A surprising but unwanted path of emotional healing growth opens up for you every time you experience a loss. Like the Chinese symbol for “crisis,” it’s both a danger and an opportunity for good grief.
We all go through losses in life. Someone you love dies. Your special pet dies. Your adult child moves out of your house, or worse, you have an unresolved conflict that creates distance. You go through a divorce or there’s a divorce in your family. You lose a job. You lose money. You lose a good opportunity. Your health declines. A loved one’s health declines. A relationship with a friend ends. How do you react to losses like these? What do you do with your emotions?
Bad Grief vs Good Grief
Many people try not to feel their grief by staying busy or focusing on the positive. Others use food, alcohol, work, or helping people to distract themselves from their pain. Some get depressed. They don’t want to feel sad or disappointed and they don’t want to be vulnerable and share their tears and fears and frustrations with a caring listener. Maybe they think it’s “feeling sorry for themselves” or “wallowing” or will cause them to “get stuck.”
The true comfort that we all need in times of loss comes through engaging in a good grief process. Good grief is to respond to a death or other loss by feeling sad, and feeling all your emotional reactions, and sharing these emotions with a safe and caring person, someone who helps you to experience God’s loving presence. Learning to ask for and receive empathy in this way is essential to your personal well-being, capacity to love others, and energy to be effective.
The process of good grief is model for all types of emotional healing, psychological development, and spiritual growth. Understanding this is essential for our personal well-being and our ability to care for others well.
Responses to Grief Are Learned in Childhood
The way you respond emotionally to grief situations is something you learned as a small child. Before you could talk you experienced loss — repeatedly. Imagine yourself as a child in these typical situations:
- You want to eat or to be held but your mom isn’t available.
- You want to play with your dad but he’s busy.
- You don’t want your parents to leave you with a sitter or at school.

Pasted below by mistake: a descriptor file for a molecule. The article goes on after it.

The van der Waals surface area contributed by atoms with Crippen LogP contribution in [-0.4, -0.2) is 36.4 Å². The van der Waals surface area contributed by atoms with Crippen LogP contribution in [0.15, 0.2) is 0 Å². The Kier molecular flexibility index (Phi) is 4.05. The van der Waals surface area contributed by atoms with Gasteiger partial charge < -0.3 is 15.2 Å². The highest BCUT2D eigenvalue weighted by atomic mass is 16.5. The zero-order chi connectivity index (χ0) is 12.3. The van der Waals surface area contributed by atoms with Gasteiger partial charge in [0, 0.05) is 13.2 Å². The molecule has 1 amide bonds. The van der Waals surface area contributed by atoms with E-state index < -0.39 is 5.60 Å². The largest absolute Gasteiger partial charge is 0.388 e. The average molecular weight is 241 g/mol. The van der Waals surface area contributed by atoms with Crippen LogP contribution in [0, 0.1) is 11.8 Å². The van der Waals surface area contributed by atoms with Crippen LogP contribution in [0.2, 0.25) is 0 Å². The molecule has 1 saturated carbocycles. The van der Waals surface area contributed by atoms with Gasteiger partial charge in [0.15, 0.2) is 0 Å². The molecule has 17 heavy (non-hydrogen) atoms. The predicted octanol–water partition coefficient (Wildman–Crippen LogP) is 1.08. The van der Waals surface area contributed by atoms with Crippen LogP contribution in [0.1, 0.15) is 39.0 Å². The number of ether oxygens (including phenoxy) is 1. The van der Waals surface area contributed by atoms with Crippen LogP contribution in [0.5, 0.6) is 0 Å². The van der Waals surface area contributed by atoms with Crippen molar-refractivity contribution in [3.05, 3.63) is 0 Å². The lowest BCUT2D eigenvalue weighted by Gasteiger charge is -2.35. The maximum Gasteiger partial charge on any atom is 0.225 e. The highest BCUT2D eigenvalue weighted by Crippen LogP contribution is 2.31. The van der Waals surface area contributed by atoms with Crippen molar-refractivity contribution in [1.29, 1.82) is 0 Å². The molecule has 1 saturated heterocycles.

- A friend stops being your friend.
- You don’t get the part in the play that you want.
- You strike out with the bases loaded.
- Your family moves away from your friends.
We all experience these disappointments or hurts. Eventually we also are affected by tragic losses like death, divorce, abuse, or abandonment — if not in early childhood then later on. How we react in these huge situations of loss is largely predicated on what we learned as children from our parents or other caregivers when we experienced the smaller losses.
All losses, whether big or small, trigger a natural response of sadness or grief — IF a parent or other care-giver is emotionally present, tuned into you, and offers empathy. To receive empathy is to be validated for what you feel and how big it is for you; it’s to feel understood and to receive patient listening and gentle compassion; it’s to be emotionally held. Empathy provides you with necessary soul nourishment and encouragement.
But if when you’re disappointed, hurt, or sad there is no one who moves toward you with empathy then eventually you’ll shut down your emotions and needs, at least the deepest and truest ones. In the absence of empathy repressing emotions becomes a habit that you’re not conscious of. Without realizing it, you’re putting your grief and sad emotions into your body. This causes things like tiredness, depression, angry reactions, unhealthy coping mechanisms like missing alcohol, or physical illness, even terminal diseases.
The Window For Emotional Healing
Each time you experience a loss a new window of opportunity opens up. If it’s a small disappointment the window may seem to only last a few moments, but if it’s a major loss, like the death of someone you’ve dearly loved and depended on then you’re likely to experience many waves of grief, especially in the first year afterwards. It’s wise to decide now how you want to react the next time you experience a loss.
The Lament Psalms of the Bible model good grief for us. They train us in how to grieve and are resources for us when the unwanted window of grief opens up to us. When we experience the death of a loved one or any painful loss we can pick up one of these ancient prayers like:
- Psalm 13: “How long, O Lord, will you forget me forever?… But I trust in your unfailing love…” (vv 1, 5)
- Psalm 6: “Turn, O Lord, and deliver me, save me because of your unfailing love… I am worn out from my groaning. All night long I flood my bed with weeping…” (vv 4, 6)